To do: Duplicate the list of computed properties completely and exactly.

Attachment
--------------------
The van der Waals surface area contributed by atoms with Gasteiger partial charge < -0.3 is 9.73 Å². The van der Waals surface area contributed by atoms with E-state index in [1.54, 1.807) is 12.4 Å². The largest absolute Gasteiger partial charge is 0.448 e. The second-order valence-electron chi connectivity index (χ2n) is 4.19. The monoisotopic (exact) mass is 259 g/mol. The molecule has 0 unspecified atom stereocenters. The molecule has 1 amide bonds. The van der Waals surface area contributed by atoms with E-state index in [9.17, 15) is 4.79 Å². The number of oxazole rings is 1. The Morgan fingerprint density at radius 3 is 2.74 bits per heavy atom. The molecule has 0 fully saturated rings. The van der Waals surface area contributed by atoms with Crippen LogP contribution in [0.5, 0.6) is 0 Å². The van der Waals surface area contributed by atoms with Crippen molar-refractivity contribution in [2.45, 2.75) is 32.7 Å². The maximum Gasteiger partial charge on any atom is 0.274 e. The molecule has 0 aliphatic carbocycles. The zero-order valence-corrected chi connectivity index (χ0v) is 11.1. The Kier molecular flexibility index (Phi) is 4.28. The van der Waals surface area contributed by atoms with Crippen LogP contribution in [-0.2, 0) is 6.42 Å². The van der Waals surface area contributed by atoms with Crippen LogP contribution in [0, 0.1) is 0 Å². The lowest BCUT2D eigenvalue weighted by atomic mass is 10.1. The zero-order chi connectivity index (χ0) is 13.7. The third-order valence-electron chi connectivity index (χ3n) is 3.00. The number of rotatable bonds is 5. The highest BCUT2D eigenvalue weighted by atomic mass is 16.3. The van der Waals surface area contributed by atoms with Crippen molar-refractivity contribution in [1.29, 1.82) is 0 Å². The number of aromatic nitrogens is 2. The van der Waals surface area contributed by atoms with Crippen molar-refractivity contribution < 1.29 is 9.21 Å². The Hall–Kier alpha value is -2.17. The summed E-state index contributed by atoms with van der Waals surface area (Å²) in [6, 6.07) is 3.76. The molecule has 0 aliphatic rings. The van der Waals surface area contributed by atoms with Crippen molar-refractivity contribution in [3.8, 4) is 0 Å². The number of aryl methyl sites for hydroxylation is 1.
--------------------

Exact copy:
The van der Waals surface area contributed by atoms with Gasteiger partial charge < -0.3 is 9.73 Å². The van der Waals surface area contributed by atoms with E-state index in [1.54, 1.807) is 12.4 Å². The largest absolute Gasteiger partial charge is 0.448 e. The second-order valence-electron chi connectivity index (χ2n) is 4.19. The monoisotopic (exact) mass is 259 g/mol. The molecule has 0 unspecified atom stereocenters. The molecule has 1 amide bonds. The van der Waals surface area contributed by atoms with E-state index in [9.17, 15) is 4.79 Å². The number of oxazole rings is 1. The Morgan fingerprint density at radius 3 is 2.74 bits per heavy atom. The molecule has 0 fully saturated rings. The van der Waals surface area contributed by atoms with Crippen LogP contribution in [0.5, 0.6) is 0 Å². The van der Waals surface area contributed by atoms with Crippen molar-refractivity contribution in [2.45, 2.75) is 32.7 Å². The maximum Gasteiger partial charge on any atom is 0.274 e. The molecule has 0 aliphatic carbocycles. The zero-order valence-corrected chi connectivity index (χ0v) is 11.1. The Kier molecular flexibility index (Phi) is 4.28. The van der Waals surface area contributed by atoms with Crippen LogP contribution in [-0.2, 0) is 6.42 Å². The van der Waals surface area contributed by atoms with Crippen LogP contribution in [0, 0.1) is 0 Å². The lowest BCUT2D eigenvalue weighted by atomic mass is 10.1. The zero-order chi connectivity index (χ0) is 13.7. The third-order valence-electron chi connectivity index (χ3n) is 3.00. The number of rotatable bonds is 5. The highest BCUT2D eigenvalue weighted by atomic mass is 16.3. The van der Waals surface area contributed by atoms with Crippen molar-refractivity contribution in [1.29, 1.82) is 0 Å². The number of aromatic nitrogens is 2. The van der Waals surface area contributed by atoms with Crippen molar-refractivity contribution < 1.29 is 9.21 Å². The Hall–Kier alpha value is -2.17. The summed E-state index contributed by atoms with van der Waals surface area (Å²) in [6, 6.07) is 3.76. The molecule has 0 aliphatic rings. The van der Waals surface area contributed by atoms with Crippen molar-refractivity contribution in [3.8, 4) is 0 Å². The number of aryl methyl sites for hydroxylation is 1.